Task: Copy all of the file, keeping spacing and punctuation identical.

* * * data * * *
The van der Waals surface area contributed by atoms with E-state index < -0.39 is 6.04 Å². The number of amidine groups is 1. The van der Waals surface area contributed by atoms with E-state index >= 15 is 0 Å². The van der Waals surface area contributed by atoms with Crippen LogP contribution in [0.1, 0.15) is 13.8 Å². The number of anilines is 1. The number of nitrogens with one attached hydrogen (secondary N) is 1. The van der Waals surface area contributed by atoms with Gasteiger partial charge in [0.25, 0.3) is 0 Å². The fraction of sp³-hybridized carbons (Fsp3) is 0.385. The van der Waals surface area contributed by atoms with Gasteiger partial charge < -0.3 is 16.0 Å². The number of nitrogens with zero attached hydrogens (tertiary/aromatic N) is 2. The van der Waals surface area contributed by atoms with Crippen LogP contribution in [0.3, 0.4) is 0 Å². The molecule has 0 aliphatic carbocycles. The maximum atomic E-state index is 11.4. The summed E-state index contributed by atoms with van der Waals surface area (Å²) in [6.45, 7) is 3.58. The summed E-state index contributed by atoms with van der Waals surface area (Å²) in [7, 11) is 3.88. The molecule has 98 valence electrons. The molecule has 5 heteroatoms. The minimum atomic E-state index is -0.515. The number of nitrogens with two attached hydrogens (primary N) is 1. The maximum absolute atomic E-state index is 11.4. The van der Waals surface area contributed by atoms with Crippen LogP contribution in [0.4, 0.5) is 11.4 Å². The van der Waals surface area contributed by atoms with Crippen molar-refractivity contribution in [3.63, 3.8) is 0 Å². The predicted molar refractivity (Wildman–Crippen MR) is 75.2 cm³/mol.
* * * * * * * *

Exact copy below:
The van der Waals surface area contributed by atoms with E-state index < -0.39 is 6.04 Å². The number of amidine groups is 1. The van der Waals surface area contributed by atoms with E-state index >= 15 is 0 Å². The van der Waals surface area contributed by atoms with Crippen LogP contribution in [0.1, 0.15) is 13.8 Å². The number of anilines is 1. The number of nitrogens with one attached hydrogen (secondary N) is 1. The van der Waals surface area contributed by atoms with Gasteiger partial charge in [0.25, 0.3) is 0 Å². The fraction of sp³-hybridized carbons (Fsp3) is 0.385. The van der Waals surface area contributed by atoms with Gasteiger partial charge < -0.3 is 16.0 Å². The number of nitrogens with zero attached hydrogens (tertiary/aromatic N) is 2. The van der Waals surface area contributed by atoms with Crippen LogP contribution in [0.3, 0.4) is 0 Å². The molecule has 0 aliphatic carbocycles. The maximum atomic E-state index is 11.4. The summed E-state index contributed by atoms with van der Waals surface area (Å²) in [6.45, 7) is 3.58. The summed E-state index contributed by atoms with van der Waals surface area (Å²) in [7, 11) is 3.88. The molecule has 98 valence electrons. The molecule has 5 heteroatoms. The minimum atomic E-state index is -0.515. The number of nitrogens with two attached hydrogens (primary N) is 1. The maximum absolute atomic E-state index is 11.4. The van der Waals surface area contributed by atoms with Crippen LogP contribution in [0.4, 0.5) is 11.4 Å². The van der Waals surface area contributed by atoms with Crippen molar-refractivity contribution in [3.63, 3.8) is 0 Å². The predicted molar refractivity (Wildman–Crippen MR) is 75.2 cm³/mol.